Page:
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Poznań, Poland - Morasko Kampus, room: 2.124
Moving as being: pastoral mobility and its many faces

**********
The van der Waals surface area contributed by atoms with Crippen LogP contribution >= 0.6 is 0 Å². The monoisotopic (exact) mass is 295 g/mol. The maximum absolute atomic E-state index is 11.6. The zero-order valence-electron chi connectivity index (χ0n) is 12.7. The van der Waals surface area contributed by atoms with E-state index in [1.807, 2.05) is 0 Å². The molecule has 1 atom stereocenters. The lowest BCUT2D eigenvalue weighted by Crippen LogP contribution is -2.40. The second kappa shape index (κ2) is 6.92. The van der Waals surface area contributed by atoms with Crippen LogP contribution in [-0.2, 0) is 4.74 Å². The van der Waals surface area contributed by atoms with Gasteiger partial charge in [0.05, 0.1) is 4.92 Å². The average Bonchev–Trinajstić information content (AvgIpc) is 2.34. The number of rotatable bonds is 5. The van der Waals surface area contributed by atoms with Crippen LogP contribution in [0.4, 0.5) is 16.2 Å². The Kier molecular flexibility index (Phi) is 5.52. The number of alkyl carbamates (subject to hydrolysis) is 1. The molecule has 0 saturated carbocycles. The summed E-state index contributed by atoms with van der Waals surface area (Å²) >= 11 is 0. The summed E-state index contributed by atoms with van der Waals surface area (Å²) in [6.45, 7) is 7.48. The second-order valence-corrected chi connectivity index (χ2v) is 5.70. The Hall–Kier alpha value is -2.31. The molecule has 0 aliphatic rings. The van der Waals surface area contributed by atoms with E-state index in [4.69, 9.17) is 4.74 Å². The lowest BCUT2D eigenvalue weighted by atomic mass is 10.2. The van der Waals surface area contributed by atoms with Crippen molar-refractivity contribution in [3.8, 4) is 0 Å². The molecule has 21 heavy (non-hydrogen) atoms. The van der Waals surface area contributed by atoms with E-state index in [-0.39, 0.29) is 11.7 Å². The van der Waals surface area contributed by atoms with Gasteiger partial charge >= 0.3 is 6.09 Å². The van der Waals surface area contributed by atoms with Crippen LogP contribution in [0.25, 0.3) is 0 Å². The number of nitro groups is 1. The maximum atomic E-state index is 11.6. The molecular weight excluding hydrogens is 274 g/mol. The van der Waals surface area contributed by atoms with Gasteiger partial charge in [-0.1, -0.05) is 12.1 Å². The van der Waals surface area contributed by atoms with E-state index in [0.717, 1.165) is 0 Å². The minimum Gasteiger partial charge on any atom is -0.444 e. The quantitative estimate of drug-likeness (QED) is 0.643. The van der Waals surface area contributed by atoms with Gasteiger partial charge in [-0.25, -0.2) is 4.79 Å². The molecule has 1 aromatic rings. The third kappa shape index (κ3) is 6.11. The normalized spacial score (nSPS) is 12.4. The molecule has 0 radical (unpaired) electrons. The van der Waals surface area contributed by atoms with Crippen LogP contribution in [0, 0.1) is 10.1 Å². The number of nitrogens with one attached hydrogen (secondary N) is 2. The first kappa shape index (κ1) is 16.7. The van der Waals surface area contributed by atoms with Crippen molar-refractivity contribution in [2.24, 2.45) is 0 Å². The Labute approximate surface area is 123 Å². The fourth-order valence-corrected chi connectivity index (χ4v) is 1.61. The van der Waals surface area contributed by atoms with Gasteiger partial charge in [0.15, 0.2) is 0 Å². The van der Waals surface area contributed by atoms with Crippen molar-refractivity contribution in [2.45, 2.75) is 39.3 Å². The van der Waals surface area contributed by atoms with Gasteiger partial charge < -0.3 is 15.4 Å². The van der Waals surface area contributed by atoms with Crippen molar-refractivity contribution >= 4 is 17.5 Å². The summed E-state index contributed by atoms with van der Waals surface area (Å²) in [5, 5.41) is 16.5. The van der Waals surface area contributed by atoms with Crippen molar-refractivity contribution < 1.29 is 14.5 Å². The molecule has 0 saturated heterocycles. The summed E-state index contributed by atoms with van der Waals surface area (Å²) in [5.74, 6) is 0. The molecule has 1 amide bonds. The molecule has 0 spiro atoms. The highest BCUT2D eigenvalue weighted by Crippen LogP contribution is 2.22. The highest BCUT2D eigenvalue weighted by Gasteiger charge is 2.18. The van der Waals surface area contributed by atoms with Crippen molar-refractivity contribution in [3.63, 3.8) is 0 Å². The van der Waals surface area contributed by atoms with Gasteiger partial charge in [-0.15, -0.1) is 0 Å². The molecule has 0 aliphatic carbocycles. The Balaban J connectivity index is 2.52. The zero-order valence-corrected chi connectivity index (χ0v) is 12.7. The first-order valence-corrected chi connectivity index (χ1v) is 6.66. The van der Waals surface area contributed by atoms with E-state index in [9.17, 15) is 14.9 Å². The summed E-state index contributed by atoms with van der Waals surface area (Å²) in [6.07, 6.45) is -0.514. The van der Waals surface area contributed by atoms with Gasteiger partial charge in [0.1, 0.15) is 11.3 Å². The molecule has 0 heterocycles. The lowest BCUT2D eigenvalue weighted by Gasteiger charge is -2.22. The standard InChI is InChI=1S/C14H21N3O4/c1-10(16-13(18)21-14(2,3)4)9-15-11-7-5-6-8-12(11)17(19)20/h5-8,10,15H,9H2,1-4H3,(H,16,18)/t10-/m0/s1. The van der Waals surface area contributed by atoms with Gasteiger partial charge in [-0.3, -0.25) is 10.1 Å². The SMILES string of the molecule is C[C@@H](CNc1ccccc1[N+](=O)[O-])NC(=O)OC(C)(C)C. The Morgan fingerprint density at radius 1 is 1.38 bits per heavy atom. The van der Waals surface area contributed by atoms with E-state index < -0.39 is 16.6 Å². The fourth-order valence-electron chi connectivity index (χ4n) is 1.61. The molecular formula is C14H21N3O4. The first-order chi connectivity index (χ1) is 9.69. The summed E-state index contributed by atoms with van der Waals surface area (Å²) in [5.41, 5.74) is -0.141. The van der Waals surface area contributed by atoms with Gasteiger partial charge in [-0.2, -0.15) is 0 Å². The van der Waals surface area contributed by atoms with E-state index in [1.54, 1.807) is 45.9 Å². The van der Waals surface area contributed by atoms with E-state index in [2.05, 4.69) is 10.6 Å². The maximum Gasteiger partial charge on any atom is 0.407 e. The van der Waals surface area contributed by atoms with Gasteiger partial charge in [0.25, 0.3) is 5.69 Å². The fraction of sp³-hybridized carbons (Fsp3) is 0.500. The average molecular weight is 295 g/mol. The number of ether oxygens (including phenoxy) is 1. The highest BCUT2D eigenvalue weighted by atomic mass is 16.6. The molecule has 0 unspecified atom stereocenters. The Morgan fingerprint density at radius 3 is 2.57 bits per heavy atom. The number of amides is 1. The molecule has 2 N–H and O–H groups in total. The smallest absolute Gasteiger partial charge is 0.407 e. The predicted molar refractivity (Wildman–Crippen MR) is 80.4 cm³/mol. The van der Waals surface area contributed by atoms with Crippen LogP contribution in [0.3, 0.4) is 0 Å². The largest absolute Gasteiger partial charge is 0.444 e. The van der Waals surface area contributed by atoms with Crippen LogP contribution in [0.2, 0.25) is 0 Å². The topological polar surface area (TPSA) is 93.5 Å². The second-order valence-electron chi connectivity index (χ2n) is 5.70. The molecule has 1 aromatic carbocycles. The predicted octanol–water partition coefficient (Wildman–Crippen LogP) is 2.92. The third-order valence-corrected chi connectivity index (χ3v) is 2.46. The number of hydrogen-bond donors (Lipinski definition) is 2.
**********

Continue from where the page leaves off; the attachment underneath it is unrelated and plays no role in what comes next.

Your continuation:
The death of nomadic pastoralism has been predicted over and over again. Yet, not only has it survived but also evolved and flourished. This paper proposes to push beyond technocratic explanations of mobility that see it solely as a livelihood strategy and to explore the everyday experiences of moving. It suggests looking at mobility as an integrated constellation of relationships produced by the unity of land-labour-livestock. These multilateral and interconnected relationships are dynamic and reflexive, both influenced by and in turn influencing the relationships within this constellation. Embedded within contexts of social and cultural power, and their own histories, the paper draws on the ‘spatial turn’ and ‘new mobilities paradigm’ within geography to propose a conceptual triad to unravel the constellation of pastoral mobility. Adapting Cresswell’s (2006, 2010) typology mobility can be seen as existing as perception (physical movement, and strategies and negotiations contained therein), conception (representation of movement in discourse and imagination, rumour and ritual) and experience (affective and relational aspects). Amidst calls to reinvestigate the scales at which research on pastoralism takes place, this method calls for a zooming in to re-evaluate the very frames of reference from which research takes place, and understand the changing nature of mobility from the perspective of the pastoralist. This new understanding may help to explain why mobility persists, how it evolves in response to changing circumstances, and in turn how it is deployed to bypass, overcome, adapt to and/or alter these circumstances.